With the 2017 Oscars now behind us, we saw another time for film fans to celebrate the most prestigious and biggest film event of the year. Not everyone was celebrating though: I was complaining about it.
Now, don't get me wrong. I still love the show. It's just that, well, perhaps for that very same sense of prestige, the Oscars' flaws and issues are also more apparent. Therefore, in order to fully enjoy the aftermath of this event, I figured I'd get some of them out of my system — not to bash #Oscars, but to celebrate what an awesome event it is despite its flaws. With that said, let's get right into it.
1. Heavy Predictability Of The Results
Naturally, when it comes to rating movies or performances, it's always a bit of an impossible task from an objective point of view. So, in that sense, one can't really fault the Academy for sticking to certain patterns and formulas while picking the nominees and winners. They have to go about it somehow and — for a prestigious award show like that — consistency in decision making goes a long way to cement its credibility (especially considering that we always end up with some great nominees).
Yet, it's one thing to have a certain method behind the madness to subjectively rate movies (and everything that goes into their production). It's a completely different thing however to have a set of factors that seem to make film's chances of winning sky rocket, like:
- Being a (tragic) true story
- Being about certain historical periods like II World War or Golden Age of Hollywood
- A film that is centered around or celebrates Hollywood (or acting as profession in general)
- A film with a relevant or topical social commentary
- A film that is released late in the year and etc.
The issue here is rather obvious. Having these quite strict patterns of picking winners have often created situations where a competent film, which has simply ticked many of these boxes, overshadows some more exciting and ambitious ones that haven't. This, in turn, means that we seem to be getting more and more of these so-called Oscar bait movies, which is not necessarily the best direction for film industry to move towards.
Now, obviously, I'm not saying that it is somehow bad when a film boasts many of these above-listed attributes and that it immediately becomes a shameless Oscar bait. In fact, when we get a truly great film — which just so happens to tick many of these boxes — it's a win-win for everyone. I simply feel that the whole thing could really use more variety, excitement and unpredictability.
2. A Need For A Wider And More Varied Grasp On The World Of Cinema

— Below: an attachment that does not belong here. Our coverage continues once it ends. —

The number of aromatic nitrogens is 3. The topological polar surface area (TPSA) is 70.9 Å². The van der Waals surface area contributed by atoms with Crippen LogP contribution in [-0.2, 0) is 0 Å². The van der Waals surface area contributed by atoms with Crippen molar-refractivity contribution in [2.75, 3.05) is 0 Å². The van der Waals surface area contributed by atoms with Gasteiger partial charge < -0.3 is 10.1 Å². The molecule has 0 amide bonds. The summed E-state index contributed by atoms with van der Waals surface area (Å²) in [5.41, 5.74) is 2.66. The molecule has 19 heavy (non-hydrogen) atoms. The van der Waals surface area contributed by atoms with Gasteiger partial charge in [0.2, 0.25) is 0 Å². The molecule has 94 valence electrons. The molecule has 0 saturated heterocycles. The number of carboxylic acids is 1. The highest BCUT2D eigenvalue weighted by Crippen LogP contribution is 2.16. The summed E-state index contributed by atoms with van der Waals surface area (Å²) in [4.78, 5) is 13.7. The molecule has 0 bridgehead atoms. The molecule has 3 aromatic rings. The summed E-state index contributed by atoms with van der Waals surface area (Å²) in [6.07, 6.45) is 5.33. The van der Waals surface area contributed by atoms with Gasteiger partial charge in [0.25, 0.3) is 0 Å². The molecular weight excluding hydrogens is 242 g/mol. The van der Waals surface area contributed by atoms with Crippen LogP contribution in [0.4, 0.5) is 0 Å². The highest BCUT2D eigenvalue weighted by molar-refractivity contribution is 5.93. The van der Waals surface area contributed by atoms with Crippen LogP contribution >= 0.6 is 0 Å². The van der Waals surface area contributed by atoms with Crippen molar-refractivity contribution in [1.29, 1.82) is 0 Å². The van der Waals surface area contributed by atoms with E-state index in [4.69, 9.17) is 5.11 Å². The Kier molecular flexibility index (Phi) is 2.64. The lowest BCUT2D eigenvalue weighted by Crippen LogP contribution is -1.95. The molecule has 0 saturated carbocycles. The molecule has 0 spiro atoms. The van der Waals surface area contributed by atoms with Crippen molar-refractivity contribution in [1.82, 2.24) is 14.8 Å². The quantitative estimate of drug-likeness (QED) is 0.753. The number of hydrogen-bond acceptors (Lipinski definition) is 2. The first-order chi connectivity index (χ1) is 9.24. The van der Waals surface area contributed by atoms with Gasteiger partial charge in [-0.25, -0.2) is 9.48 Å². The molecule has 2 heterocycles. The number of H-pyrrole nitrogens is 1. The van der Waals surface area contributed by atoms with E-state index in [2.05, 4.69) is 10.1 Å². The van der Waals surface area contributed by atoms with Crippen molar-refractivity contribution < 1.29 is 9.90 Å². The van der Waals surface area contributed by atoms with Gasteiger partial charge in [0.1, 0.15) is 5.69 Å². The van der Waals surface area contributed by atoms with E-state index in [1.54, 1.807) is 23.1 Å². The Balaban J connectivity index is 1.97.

Many would probably agree that, as a celebration of cinema on the whole, the Oscars often tend to fall a bit short. This year being no exception as we had many excellent films from genres like anime (#KimiNoNaWa), superhero/fantasy (#Deadpool, #RogueOne) and action/comedy (#TheNiceGuys, What We Do In The Shadows) that just didn't get much attention (if any). Same thing goes for some interesting and profound smaller movies (#SingStreet, #TheEdgeOfSeventeen, Hunt for the Wilderpeople).
Now, understandably, you can't cover them all and it's not like the show completely lacks variety. For example, many truly great foreign films get a fair amount of love, and we do get some surprise nominations from time to time as well. Yet, this does little to change my opinion that the Academy should be more open to taking chances and generally more creative with the categories.
Although, a strong counter argument could be made that perhaps the Oscars would risk losing its pedigree and prestige if the whole thing becomes (shall we say) too playful. However, when tweaking the format carefully (and keeping in mind that the most important thing should always be the celebration of film and cinema), it's hard to imagine that it wouldn't improve the show while also engaging even more people to watch and follow it.
3. Too Much Emphasis On Winning
Now, saying that it shouldn't be about who wins might come across as of bit of a moot point when talking about an award show. However, going back to the Academy Awards being first and foremost a celebration and not a competition, declaring a winner kind of undercuts it a bit.
Let's look at it like that. We have this cool night where the year in cinema is celebrated and a selection of some brighter contributors are highlighted in form of the nominees. So far so good. Then, in whatever category, the winner is declared and the focus shifts from a celebration to choosing the best in this subjective art form.
Yet, this really is kind of a nitpick, since giving these awards is both a nice gesture and (rather obviously) a good excuse to give this night some focus and context. This also leads us nicely to why I still love this show regardless of its flaws.
A Perfect Way To Celebrate And Reflect
Here's the thing: By simply being this grand celebration of cinema, this show already serves a great purpose. Whether it's discussing and reflecting on the truly awesome films (and everything within them) that were nominated, or passionately making a case for some brilliant snubbed ones, it's a perfect way to look back at our favorite cinematic moments from the year and bring many that we missed to our attention. To me, that alone is more than enough of a reason to love the Oscars, regardless of the issues I might have with it.